So, there is precedent for what Snyder’s doing with Watchmen at the distributive level, and it can be found in the very book he’s adapting. But he only seems to understand that Watchmen changed this aspect of the medium, rather than why or how. On the one hand, Snyder’s Watchmen offers several different experiences based on fundamentally different narratives, whether through re-ordering or removing content. This is a massive difference to the comics’ multiplicity, which contained a consistent narrative in terms of what’s on the page and what order the pages go in, but changed the experience in terms of how it’s consumed. The movie’s approach shouldn’t be dismissed out of hand, because the idea is interesting, but ultimately it’s of little purpose. The narrative(s) of Snyder’s Watchmen are, no matter the ordering, merely poor scans of the comic to the film screen, replicating the source and failing to do much else.
But that’s moving away from this material-oriented discussion, so it’ll have to wait until the next Tuesday Zone. What’s relevant here is that there’s a fundamental difference between experiencing a comic book and experiencing a movie, in particular during their initial releases, and this is where the material innovations of Moore and Gibbons’ book are poorly captured by the movie(s). Namely, when you pay for a comic book on its release date, or even borrow it from a friend, you control your viewing experience. You can stop, jump back and forth, or come back to it later. When you pay to see a movie when it comes out, it’s a passive, uncontrollable experience. But moreover, you don’t have continued access to a copy. And for Watchmen, the theatrical experience was incomplete by design, such that the double feature containing Tales of the Black Freighter and Under the Hood came out in the same month.
So, if you’ve purchased the comic book as issues, you can also buy the TPB for its conveniences, but don’t need to in order to have access to the text. Further, if you want the TPB but not the issues, you could probably get at least $5 for all the issues to go toward the bigger book. For a movie, on the other hand, you can either pay to watch it again via a rental and still not own a copy, or obtain a version to own at a far greater price than the theater ticket. Or, if you saw it in theaters but want to see the more definitive version, the Director’s Cut, you’ll have to pay now to watch that version. Although rentals can alleviate this, to actually obtain the related official materials that make up Watchmen, you don’t have options; you just have expenses. Based on Blu-ray.com’s price information (hover over the line graph next to the “List price”), the Director’s Cut was around $30 when it was first released and the Collector’s Edition was around $60 (a bit harder to tell from the site’s data). The video game (an official prequel written by the comics’ original editor, Len Wein, and advised by Gibbons) was $30. So, to have all of that, you’re coughing up $120. Not quite the 17% price decrease from the comic book issues to the TPB, is it?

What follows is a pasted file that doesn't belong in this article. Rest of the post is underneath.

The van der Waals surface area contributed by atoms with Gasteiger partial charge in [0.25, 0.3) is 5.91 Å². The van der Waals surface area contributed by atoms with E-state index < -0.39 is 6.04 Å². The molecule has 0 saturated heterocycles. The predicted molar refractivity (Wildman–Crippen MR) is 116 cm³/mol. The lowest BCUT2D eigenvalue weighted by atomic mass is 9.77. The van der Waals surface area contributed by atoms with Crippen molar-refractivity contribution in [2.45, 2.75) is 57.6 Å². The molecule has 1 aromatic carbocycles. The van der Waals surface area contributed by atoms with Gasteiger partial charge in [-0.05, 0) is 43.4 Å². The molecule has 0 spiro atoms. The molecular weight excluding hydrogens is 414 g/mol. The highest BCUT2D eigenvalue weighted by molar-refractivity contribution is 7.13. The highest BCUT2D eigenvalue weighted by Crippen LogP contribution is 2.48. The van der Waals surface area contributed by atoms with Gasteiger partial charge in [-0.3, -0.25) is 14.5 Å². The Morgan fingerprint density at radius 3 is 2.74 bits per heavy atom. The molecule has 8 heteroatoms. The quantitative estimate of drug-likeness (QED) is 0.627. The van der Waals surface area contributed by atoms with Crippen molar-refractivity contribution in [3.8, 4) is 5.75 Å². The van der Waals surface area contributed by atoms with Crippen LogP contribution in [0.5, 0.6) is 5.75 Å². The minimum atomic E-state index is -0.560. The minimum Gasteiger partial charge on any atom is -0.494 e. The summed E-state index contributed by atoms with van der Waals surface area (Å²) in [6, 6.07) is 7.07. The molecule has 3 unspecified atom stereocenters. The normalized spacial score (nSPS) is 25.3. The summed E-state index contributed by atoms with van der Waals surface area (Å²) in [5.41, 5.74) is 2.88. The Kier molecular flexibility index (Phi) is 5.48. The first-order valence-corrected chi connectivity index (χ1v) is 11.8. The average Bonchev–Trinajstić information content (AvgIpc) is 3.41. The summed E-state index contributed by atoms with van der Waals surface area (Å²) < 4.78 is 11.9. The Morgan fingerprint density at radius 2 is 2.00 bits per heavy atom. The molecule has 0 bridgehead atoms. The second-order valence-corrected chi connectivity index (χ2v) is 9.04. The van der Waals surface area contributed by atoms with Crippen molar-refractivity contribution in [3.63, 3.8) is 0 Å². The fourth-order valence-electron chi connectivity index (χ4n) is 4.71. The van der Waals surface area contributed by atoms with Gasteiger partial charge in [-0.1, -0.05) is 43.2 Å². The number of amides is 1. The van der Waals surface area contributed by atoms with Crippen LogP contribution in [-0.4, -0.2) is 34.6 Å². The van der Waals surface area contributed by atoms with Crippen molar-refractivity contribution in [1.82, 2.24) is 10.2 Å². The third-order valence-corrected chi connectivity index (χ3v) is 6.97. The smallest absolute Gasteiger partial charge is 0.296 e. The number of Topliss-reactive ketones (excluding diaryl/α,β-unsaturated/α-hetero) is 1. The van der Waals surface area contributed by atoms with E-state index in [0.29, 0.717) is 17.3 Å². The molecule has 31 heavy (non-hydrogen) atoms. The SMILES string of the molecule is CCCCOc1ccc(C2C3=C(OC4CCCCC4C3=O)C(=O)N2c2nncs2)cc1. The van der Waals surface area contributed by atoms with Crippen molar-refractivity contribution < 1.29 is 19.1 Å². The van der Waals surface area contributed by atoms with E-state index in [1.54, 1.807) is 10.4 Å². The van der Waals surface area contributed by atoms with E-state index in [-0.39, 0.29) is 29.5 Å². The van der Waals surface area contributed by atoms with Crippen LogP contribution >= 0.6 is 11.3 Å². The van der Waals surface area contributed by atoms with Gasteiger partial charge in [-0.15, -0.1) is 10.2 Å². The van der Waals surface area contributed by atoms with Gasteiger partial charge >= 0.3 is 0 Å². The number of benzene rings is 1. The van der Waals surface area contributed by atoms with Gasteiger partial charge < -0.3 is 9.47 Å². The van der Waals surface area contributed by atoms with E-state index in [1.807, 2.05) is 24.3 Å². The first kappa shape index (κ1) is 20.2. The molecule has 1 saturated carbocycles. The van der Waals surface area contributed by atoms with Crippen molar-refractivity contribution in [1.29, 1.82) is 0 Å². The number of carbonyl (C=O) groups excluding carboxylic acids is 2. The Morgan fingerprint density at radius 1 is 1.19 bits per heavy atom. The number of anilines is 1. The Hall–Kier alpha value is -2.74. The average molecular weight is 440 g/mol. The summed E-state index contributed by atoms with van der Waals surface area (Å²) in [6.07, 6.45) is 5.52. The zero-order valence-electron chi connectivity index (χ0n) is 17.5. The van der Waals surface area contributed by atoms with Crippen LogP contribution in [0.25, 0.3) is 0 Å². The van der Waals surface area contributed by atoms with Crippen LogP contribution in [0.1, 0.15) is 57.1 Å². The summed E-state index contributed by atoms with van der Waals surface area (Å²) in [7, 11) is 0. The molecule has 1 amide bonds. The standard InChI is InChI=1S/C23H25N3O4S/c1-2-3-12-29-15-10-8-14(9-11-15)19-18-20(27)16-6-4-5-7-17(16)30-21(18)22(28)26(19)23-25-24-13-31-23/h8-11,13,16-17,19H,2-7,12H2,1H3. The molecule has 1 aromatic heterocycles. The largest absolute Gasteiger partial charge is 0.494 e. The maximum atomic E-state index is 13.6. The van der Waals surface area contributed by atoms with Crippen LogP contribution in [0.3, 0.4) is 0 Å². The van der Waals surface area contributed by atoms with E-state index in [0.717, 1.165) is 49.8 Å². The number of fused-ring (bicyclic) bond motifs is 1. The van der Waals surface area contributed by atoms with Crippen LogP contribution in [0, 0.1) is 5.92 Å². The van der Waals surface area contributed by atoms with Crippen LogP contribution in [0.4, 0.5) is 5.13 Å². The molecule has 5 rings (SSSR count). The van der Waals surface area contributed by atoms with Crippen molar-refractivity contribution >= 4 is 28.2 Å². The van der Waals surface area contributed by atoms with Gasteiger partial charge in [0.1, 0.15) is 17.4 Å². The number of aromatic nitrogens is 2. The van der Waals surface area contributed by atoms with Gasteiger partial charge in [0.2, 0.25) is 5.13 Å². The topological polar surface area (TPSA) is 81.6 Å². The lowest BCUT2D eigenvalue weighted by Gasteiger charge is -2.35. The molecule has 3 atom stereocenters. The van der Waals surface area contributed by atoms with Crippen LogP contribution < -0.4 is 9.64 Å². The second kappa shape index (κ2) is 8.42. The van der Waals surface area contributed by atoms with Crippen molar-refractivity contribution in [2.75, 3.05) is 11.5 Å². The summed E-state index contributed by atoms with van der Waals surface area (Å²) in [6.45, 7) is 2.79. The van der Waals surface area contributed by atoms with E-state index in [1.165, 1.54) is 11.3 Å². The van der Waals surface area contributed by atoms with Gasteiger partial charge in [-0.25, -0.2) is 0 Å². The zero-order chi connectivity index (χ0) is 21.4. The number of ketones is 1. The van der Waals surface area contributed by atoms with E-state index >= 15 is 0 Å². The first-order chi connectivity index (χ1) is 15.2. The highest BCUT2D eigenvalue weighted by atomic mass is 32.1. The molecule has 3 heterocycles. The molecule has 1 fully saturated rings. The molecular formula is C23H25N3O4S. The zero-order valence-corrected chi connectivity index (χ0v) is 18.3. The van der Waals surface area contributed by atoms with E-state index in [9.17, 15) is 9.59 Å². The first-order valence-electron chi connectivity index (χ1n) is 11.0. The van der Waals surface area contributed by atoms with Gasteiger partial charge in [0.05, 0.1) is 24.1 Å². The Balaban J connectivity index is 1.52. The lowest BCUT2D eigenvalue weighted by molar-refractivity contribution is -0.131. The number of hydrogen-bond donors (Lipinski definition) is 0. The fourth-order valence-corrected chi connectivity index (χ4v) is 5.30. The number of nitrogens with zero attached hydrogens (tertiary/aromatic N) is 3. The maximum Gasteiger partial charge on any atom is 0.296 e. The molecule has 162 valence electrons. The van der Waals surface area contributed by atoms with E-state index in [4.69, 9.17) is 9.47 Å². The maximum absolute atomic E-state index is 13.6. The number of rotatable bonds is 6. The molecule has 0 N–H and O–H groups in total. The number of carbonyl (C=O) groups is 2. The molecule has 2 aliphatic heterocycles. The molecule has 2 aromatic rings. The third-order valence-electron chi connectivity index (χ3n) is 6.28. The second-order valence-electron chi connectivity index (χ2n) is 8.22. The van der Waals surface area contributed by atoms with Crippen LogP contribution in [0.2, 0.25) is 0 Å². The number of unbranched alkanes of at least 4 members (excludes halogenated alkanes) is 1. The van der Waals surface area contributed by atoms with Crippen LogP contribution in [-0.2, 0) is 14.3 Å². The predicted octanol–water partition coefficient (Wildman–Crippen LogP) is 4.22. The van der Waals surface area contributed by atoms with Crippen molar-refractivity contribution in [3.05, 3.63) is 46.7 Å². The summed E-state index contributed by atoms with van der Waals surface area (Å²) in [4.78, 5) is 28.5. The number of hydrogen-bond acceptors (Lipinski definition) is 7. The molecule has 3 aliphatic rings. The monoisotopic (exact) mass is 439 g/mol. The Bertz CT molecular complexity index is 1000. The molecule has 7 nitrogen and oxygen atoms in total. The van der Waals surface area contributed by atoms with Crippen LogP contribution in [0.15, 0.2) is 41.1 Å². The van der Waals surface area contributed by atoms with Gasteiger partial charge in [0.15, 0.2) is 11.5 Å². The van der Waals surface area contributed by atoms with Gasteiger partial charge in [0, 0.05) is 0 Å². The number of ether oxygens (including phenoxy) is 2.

But what if you only wanted one experience, and had the means to rent it, or money wasn’t an option? Well, first of all, I want to note that the need to make such an assumption alone demonstrates the issues with this material change that the film attempts. But second, this just shows once more that Snyder doesn’t understand the utility that Watchmen‘s material change offered. One of the biggest barriers to entry for comic books is how hard it can be just to start somewhere, even if you know what character or series you want to read. Want to check out some Spider-Man? Well, which series? Which run of that series? Which edition of that run of that series?
With Watchmen, those questions become, “Which version? Which official media? In what order? In what collections? Do I have access to the video game?” It’s all complicated in a way very familiar to anyone who’s been confused in a comic shop. Arguably, Edition Madness in comics can be tracked back to Watchmen‘s role in the rise of TPBs, and the publisher exploitation that followed. In this sense, Snyder not only misses out on the benefits of space, time, and cost that allowed the TPB to flourish, but manages to evoke only the most frustrating changes that followed. This kind of dissonance that stems from Snyder too closely following the material begins before the viewer even watches the movie. Unfortunately, at that point, the problematic relationship of the film to the book has only begun to develop.
Sorry to format this is a cheap cliffhanger, but next time (UPDATE: here’s a link) I’m going to go into the narrative(s) of Zack Snyder’s Watchmen, and continue this overview of the film’s problematic relationship to the book.